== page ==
Sub Example1() Worksheets("Sheet1").Select End Sub
- Further, press the F5 key or click on the Run Sub button to run the code.
- And, you won’t get any errors while running the code.
Reason 2: Functions of Worksheets
Although Visual Basic Editor may be the worksheets backstage, not all worksheet accessories were put there. These props are really missing functions from VBA. CountA on the worksheet produces the error ‘Sub or Function not defined.’
- Assume that we are using the VBA code below.
Sub Example2() intCount = CountA("B:B") End Sub
- Finally, press the F5 key to run the code or click on the Run Sub button.
And, get the error message.
It is because CountA is a Worksheet Function in Excel.
Solution: Use WorksheetFunction. Before All Functions of Worksheets
While using any worksheet functions we must define those functions as worksheet functions. The production assistant that enables calling spreadsheet functions from VBA is the WorksheetFunction object.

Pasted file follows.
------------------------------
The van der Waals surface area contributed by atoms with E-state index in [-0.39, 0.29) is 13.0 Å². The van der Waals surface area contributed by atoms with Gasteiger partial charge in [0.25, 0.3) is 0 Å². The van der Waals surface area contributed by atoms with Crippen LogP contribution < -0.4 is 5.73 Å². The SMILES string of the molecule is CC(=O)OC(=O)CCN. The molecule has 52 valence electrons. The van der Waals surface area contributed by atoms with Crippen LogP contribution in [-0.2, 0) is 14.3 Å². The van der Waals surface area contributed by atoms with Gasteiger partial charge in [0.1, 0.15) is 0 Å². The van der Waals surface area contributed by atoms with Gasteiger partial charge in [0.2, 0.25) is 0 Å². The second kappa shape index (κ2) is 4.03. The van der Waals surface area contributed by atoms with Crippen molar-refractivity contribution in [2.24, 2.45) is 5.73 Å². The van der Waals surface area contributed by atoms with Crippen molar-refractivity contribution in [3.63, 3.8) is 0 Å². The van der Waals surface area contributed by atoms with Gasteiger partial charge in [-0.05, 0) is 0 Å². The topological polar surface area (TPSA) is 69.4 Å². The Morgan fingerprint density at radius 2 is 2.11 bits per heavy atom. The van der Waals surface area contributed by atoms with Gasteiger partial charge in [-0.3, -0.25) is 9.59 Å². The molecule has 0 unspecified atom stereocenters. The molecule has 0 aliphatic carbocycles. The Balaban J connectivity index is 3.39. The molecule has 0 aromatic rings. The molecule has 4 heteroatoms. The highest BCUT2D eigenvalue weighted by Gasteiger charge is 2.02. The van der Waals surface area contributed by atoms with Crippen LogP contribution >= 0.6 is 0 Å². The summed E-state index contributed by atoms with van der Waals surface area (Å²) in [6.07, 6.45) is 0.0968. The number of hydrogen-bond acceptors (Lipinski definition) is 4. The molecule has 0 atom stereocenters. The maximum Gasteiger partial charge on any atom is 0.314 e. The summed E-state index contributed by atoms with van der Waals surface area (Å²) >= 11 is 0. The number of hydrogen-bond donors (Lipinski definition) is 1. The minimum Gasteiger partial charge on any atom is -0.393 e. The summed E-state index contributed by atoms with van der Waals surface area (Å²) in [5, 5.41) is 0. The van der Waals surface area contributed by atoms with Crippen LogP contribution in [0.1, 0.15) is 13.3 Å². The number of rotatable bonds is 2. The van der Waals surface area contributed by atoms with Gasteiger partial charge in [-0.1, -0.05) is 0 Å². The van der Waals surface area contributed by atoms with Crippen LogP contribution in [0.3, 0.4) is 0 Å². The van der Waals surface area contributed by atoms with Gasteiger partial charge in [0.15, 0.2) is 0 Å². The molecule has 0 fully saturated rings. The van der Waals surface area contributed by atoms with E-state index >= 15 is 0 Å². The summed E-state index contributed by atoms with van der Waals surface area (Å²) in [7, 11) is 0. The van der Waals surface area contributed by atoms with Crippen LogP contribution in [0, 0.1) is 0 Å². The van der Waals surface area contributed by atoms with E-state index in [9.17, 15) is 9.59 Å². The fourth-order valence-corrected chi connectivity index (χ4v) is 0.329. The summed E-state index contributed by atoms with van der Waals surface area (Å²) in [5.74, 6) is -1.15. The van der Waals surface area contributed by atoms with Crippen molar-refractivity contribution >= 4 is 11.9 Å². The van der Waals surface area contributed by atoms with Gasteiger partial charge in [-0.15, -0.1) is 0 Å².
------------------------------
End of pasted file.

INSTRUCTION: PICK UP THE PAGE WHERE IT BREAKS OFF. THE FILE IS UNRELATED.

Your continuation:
- Write the updated code once more.
Sub Example2() int count = WorksheetFunction.CountA("B:B") End Sub
- Additionally, to run the code, hit the F5 key or click the Run Sub button.
- Executing the code won’t result in any errors.
Reason 3: Procedures Are Not Available
When the procedure is not accessible to the calling procedure in the same workbook, the error ‘Sub or Function not defined’ also appears. Using public vs. private processes is the cause of this issue. Standard modules in the Modules folder visible in Project Explorer by default have public Sub and Functions. Any process in the project has the ability to call standard procedures. By using the Private keyword, we can make the operation private.
Private Sub Example3()
And the compiler error will appear.
Solution: Delete Private Keywords from Procedures
In worksheet modules, Subs and Functions are private. They can only be invoked from the worksheet or another operation in that module such as clicking a button. It holds true for user forms as well. By removing the Private keyword from a method in a standard module, you may fix ‘Sub or Function not defined’. Consider worksheet modules as private property and standard modules as public parks.